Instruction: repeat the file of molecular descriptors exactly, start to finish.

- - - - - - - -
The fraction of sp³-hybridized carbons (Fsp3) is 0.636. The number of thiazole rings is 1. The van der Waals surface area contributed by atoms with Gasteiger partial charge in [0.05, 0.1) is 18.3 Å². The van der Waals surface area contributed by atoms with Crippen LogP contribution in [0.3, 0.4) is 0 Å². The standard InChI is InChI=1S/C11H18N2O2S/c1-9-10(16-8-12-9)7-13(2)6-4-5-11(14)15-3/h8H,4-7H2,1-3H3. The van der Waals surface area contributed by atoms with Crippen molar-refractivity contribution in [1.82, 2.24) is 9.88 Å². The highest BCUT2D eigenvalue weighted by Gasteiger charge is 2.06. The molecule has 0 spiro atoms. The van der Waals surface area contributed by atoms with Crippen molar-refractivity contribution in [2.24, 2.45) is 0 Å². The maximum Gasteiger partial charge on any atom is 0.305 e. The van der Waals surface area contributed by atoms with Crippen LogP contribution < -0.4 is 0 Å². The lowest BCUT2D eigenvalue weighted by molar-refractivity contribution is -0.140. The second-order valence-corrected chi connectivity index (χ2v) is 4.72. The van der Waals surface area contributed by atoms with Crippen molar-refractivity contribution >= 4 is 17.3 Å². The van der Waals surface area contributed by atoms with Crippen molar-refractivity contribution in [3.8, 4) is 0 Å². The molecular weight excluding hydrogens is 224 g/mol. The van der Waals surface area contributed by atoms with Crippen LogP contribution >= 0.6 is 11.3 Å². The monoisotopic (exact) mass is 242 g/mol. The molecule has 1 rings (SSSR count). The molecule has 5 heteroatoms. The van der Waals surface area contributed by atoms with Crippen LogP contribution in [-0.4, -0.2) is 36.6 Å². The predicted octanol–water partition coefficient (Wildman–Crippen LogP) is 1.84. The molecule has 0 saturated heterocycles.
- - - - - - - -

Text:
The fraction of sp³-hybridized carbons (Fsp3) is 0.636. The number of thiazole rings is 1. The van der Waals surface area contributed by atoms with Gasteiger partial charge in [0.05, 0.1) is 18.3 Å². The van der Waals surface area contributed by atoms with Crippen LogP contribution in [0.3, 0.4) is 0 Å². The standard InChI is InChI=1S/C11H18N2O2S/c1-9-10(16-8-12-9)7-13(2)6-4-5-11(14)15-3/h8H,4-7H2,1-3H3. The van der Waals surface area contributed by atoms with Crippen molar-refractivity contribution in [1.82, 2.24) is 9.88 Å². The highest BCUT2D eigenvalue weighted by Gasteiger charge is 2.06. The molecule has 0 spiro atoms. The van der Waals surface area contributed by atoms with Crippen molar-refractivity contribution in [2.24, 2.45) is 0 Å². The maximum Gasteiger partial charge on any atom is 0.305 e. The van der Waals surface area contributed by atoms with Crippen LogP contribution < -0.4 is 0 Å². The lowest BCUT2D eigenvalue weighted by molar-refractivity contribution is -0.140. The second-order valence-corrected chi connectivity index (χ2v) is 4.72. The van der Waals surface area contributed by atoms with Crippen molar-refractivity contribution >= 4 is 17.3 Å². The van der Waals surface area contributed by atoms with Crippen molar-refractivity contribution in [3.8, 4) is 0 Å². The molecular weight excluding hydrogens is 224 g/mol. The van der Waals surface area contributed by atoms with Crippen LogP contribution >= 0.6 is 11.3 Å². The monoisotopic (exact) mass is 242 g/mol. The molecule has 1 rings (SSSR count). The molecule has 5 heteroatoms. The van der Waals surface area contributed by atoms with Crippen LogP contribution in [-0.4, -0.2) is 36.6 Å². The predicted octanol–water partition coefficient (Wildman–Crippen LogP) is 1.84. The molecule has 0 saturated heterocycles.